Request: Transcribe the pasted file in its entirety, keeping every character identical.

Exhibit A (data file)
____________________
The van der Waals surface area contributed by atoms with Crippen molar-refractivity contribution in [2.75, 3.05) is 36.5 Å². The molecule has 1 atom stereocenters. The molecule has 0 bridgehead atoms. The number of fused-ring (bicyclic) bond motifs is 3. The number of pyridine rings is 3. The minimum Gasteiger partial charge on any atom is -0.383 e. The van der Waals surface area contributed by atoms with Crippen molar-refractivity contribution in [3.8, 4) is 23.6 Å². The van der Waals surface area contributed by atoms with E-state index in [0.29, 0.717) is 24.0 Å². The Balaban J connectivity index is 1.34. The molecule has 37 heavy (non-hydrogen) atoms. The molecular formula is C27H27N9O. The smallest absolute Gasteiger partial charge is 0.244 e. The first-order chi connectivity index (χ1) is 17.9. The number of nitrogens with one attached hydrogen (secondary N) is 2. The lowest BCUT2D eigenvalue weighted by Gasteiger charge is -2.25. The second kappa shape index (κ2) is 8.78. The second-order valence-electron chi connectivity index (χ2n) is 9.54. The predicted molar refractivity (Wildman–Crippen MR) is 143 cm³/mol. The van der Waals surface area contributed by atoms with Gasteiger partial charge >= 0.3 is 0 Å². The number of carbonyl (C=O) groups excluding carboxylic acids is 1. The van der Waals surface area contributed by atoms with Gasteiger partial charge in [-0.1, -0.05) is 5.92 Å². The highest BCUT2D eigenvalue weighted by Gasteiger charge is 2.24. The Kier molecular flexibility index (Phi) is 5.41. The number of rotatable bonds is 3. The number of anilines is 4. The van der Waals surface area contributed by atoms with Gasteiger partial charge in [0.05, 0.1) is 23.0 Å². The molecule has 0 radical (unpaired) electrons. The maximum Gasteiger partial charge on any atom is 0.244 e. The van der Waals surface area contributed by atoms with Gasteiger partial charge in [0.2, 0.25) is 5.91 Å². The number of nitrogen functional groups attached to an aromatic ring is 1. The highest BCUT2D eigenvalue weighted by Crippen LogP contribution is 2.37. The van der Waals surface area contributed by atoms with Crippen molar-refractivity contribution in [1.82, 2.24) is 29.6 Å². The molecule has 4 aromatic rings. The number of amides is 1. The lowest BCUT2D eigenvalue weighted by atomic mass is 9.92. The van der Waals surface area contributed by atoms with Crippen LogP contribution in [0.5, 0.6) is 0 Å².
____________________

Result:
The van der Waals surface area contributed by atoms with Crippen molar-refractivity contribution in [2.75, 3.05) is 36.5 Å². The molecule has 1 atom stereocenters. The molecule has 0 bridgehead atoms. The number of fused-ring (bicyclic) bond motifs is 3. The number of pyridine rings is 3. The minimum Gasteiger partial charge on any atom is -0.383 e. The van der Waals surface area contributed by atoms with Crippen molar-refractivity contribution in [3.8, 4) is 23.6 Å². The van der Waals surface area contributed by atoms with E-state index in [0.29, 0.717) is 24.0 Å². The Balaban J connectivity index is 1.34. The molecule has 37 heavy (non-hydrogen) atoms. The molecular formula is C27H27N9O. The smallest absolute Gasteiger partial charge is 0.244 e. The first-order chi connectivity index (χ1) is 17.9. The number of nitrogens with one attached hydrogen (secondary N) is 2. The lowest BCUT2D eigenvalue weighted by Gasteiger charge is -2.25. The second kappa shape index (κ2) is 8.78. The second-order valence-electron chi connectivity index (χ2n) is 9.54. The predicted molar refractivity (Wildman–Crippen MR) is 143 cm³/mol. The van der Waals surface area contributed by atoms with Gasteiger partial charge >= 0.3 is 0 Å². The number of carbonyl (C=O) groups excluding carboxylic acids is 1. The van der Waals surface area contributed by atoms with Gasteiger partial charge in [-0.1, -0.05) is 5.92 Å². The highest BCUT2D eigenvalue weighted by Gasteiger charge is 2.24. The Kier molecular flexibility index (Phi) is 5.41. The number of rotatable bonds is 3. The number of anilines is 4. The van der Waals surface area contributed by atoms with Gasteiger partial charge in [0.05, 0.1) is 23.0 Å². The molecule has 0 radical (unpaired) electrons. The maximum Gasteiger partial charge on any atom is 0.244 e. The van der Waals surface area contributed by atoms with Gasteiger partial charge in [0.2, 0.25) is 5.91 Å². The number of nitrogen functional groups attached to an aromatic ring is 1. The highest BCUT2D eigenvalue weighted by Crippen LogP contribution is 2.37. The van der Waals surface area contributed by atoms with Crippen molar-refractivity contribution in [1.82, 2.24) is 29.6 Å². The molecule has 4 aromatic rings. The number of amides is 1. The lowest BCUT2D eigenvalue weighted by atomic mass is 9.92. The van der Waals surface area contributed by atoms with Crippen LogP contribution in [0.5, 0.6) is 0 Å².